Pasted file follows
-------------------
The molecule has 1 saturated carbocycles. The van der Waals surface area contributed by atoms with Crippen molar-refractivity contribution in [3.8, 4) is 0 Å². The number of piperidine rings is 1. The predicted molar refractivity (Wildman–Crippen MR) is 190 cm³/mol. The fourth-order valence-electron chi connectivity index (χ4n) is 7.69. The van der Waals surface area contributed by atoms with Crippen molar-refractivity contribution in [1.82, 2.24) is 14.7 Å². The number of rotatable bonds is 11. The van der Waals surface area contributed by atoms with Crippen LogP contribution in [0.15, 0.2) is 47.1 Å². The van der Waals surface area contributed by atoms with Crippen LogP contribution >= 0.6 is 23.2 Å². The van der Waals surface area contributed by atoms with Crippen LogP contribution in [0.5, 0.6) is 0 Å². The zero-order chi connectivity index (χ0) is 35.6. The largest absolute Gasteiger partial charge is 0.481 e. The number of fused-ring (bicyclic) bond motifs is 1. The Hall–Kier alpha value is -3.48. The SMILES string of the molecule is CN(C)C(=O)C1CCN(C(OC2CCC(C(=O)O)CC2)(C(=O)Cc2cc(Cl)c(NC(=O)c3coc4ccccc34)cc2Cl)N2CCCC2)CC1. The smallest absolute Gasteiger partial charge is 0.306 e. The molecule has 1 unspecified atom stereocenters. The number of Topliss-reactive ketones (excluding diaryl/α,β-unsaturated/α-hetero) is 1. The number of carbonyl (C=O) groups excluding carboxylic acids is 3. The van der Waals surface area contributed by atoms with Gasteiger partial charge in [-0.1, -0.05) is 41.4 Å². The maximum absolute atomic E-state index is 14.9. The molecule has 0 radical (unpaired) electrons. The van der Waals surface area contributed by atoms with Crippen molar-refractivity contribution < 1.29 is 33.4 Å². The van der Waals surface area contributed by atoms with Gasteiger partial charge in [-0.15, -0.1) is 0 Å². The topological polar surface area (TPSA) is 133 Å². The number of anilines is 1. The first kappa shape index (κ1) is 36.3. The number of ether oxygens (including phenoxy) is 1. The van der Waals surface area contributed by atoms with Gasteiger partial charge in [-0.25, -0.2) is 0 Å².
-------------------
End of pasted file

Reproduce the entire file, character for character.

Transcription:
The molecule has 1 saturated carbocycles. The van der Waals surface area contributed by atoms with Crippen molar-refractivity contribution in [3.8, 4) is 0 Å². The number of piperidine rings is 1. The predicted molar refractivity (Wildman–Crippen MR) is 190 cm³/mol. The fourth-order valence-electron chi connectivity index (χ4n) is 7.69. The van der Waals surface area contributed by atoms with Crippen molar-refractivity contribution in [1.82, 2.24) is 14.7 Å². The number of rotatable bonds is 11. The van der Waals surface area contributed by atoms with Crippen LogP contribution in [0.15, 0.2) is 47.1 Å². The van der Waals surface area contributed by atoms with Crippen LogP contribution >= 0.6 is 23.2 Å². The van der Waals surface area contributed by atoms with Crippen LogP contribution in [0.5, 0.6) is 0 Å². The zero-order chi connectivity index (χ0) is 35.6. The largest absolute Gasteiger partial charge is 0.481 e. The number of fused-ring (bicyclic) bond motifs is 1. The Hall–Kier alpha value is -3.48. The SMILES string of the molecule is CN(C)C(=O)C1CCN(C(OC2CCC(C(=O)O)CC2)(C(=O)Cc2cc(Cl)c(NC(=O)c3coc4ccccc34)cc2Cl)N2CCCC2)CC1. The smallest absolute Gasteiger partial charge is 0.306 e. The molecule has 1 unspecified atom stereocenters. The number of Topliss-reactive ketones (excluding diaryl/α,β-unsaturated/α-hetero) is 1. The number of carbonyl (C=O) groups excluding carboxylic acids is 3. The van der Waals surface area contributed by atoms with Gasteiger partial charge in [-0.1, -0.05) is 41.4 Å². The maximum absolute atomic E-state index is 14.9. The molecule has 0 radical (unpaired) electrons. The van der Waals surface area contributed by atoms with Crippen molar-refractivity contribution < 1.29 is 33.4 Å². The van der Waals surface area contributed by atoms with Gasteiger partial charge in [-0.15, -0.1) is 0 Å². The topological polar surface area (TPSA) is 133 Å². The number of anilines is 1. The first kappa shape index (κ1) is 36.3. The number of ether oxygens (including phenoxy) is 1. The van der Waals surface area contributed by atoms with Gasteiger partial charge in [-0.25, -0.2) is 0 Å².